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The standard for hard work is gold

(ran W edition)

Peyton Johnston has no regrets about staying in Girl Scouts through high school even though she watched many of her friends drop out because they thought it was not cool anymore.

When Johnston was in junior high she found herself a Girl Scout without a troop and kept involved by becoming an independent scout. A year later, she joined Troop 490, and last month she received the highest award honoring her dedication to scouting. She spent her senior year of high school working toward the Gold Award by assembling a slide presentation to recruit high school girls into the organization.

"I knew personally that there was a need for more recruiting of older girls," said Johnston, a recent King High School graduate. "I almost left it when I went independent because I didn't have anyone to tell me to stay with it and encourage me."

Johnston focused on travel in her slides because she knew visiting new places was a top interest for older girls. She included slides from her troop's trip to New York and a cruise to the Bahamas. The Suncoast Girl Scout Council will use the slides for recruiting and introducing older scouts to new activities.

"There's a lot of peer pressure and people saying Girl Scouting isn't cool, but I got a lot out of it," Johnston said. "I wanted to show older girls that we have a lot of fun."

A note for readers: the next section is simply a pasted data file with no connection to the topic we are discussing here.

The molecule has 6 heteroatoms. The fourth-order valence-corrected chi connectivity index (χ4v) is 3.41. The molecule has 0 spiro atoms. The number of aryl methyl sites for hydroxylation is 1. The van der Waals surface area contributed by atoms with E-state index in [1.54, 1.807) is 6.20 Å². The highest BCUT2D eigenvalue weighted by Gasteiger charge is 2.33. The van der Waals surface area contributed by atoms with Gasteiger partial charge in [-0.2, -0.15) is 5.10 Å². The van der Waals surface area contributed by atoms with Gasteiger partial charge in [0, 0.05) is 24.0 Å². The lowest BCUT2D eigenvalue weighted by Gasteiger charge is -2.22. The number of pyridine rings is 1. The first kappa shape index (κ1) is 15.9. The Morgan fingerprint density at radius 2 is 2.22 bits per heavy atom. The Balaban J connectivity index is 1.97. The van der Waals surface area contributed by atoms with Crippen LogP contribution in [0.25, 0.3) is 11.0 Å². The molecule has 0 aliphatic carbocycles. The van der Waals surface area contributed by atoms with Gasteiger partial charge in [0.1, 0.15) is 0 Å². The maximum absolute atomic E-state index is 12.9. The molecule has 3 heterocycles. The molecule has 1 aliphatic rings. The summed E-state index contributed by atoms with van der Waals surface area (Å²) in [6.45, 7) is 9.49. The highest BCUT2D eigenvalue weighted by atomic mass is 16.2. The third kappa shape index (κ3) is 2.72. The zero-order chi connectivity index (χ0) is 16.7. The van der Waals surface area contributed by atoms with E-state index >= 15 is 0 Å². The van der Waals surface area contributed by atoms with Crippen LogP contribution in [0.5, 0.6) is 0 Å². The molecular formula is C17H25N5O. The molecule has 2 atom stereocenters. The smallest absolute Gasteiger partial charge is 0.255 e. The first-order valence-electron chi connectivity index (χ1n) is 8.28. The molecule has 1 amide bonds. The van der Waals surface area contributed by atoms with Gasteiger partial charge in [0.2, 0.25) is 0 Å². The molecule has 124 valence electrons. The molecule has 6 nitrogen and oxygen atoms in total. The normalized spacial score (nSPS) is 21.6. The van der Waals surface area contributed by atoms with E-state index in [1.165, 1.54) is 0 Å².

Seven girls in Hillsborough, Pinellas, Pasco and Hernando counties received Gold Award pins at a ceremony in May. "The Gold Award is a chance for the girls to put everything they have learned in scouting together to do something for the community," said Julie Mallard, the council's associate development director. "We've seen that these experiences stay with them and help in their adult lives."

Most of the girls worked one or two years with their projects through the council's program department. They had to follow a strict format, in which they began with a written plan of action and ended with an evaluation of what they gained from the experience.

Tracey Anderson, a junior at Dixie Hollins High School and member of Troop 1180, was another recipient this year. Anderson won for teaching younger members about Girl Scout traditions.

Clearwater High School freshman Jillian Knight and Pinellas Park High School freshman Linda Setchell, both of Troop 1041, worked together on "Footsteps of the Past," an event teaching primitive camping and performing arts skills.

Julie Martinez, a 1992 Gaither High School graduate, also received the award for teaching smoking prevention to a group of fourth-grade Girl Scouts in a summer program last year. She used the Smoke Free Class of 2000 program offered by the Cancer Society. Martinez researched the subject and used information from the American Cancer Society to organize games and skits teaching smoking prevention. She hopes to continue her project with the same group to teach new information each year.

"It always looked easy when I watched other girls working toward the award because I hadn't seen all the hard work they put in," said Martinez who works in the council's service center. "When it came to doing it myself, I realized what a reward it was to see everything fall in place."

Ann Lamb, a 1993 Gaither High School graduate and member of Troop 490, designed a xeriscape garden for her church.

Sarah Haueter, a 1993 King High School graduate and member of Troop 490, compiled a social services booklet for use by the Florida-Bahamas Synod of the Evangelical Lutheran Church in America.

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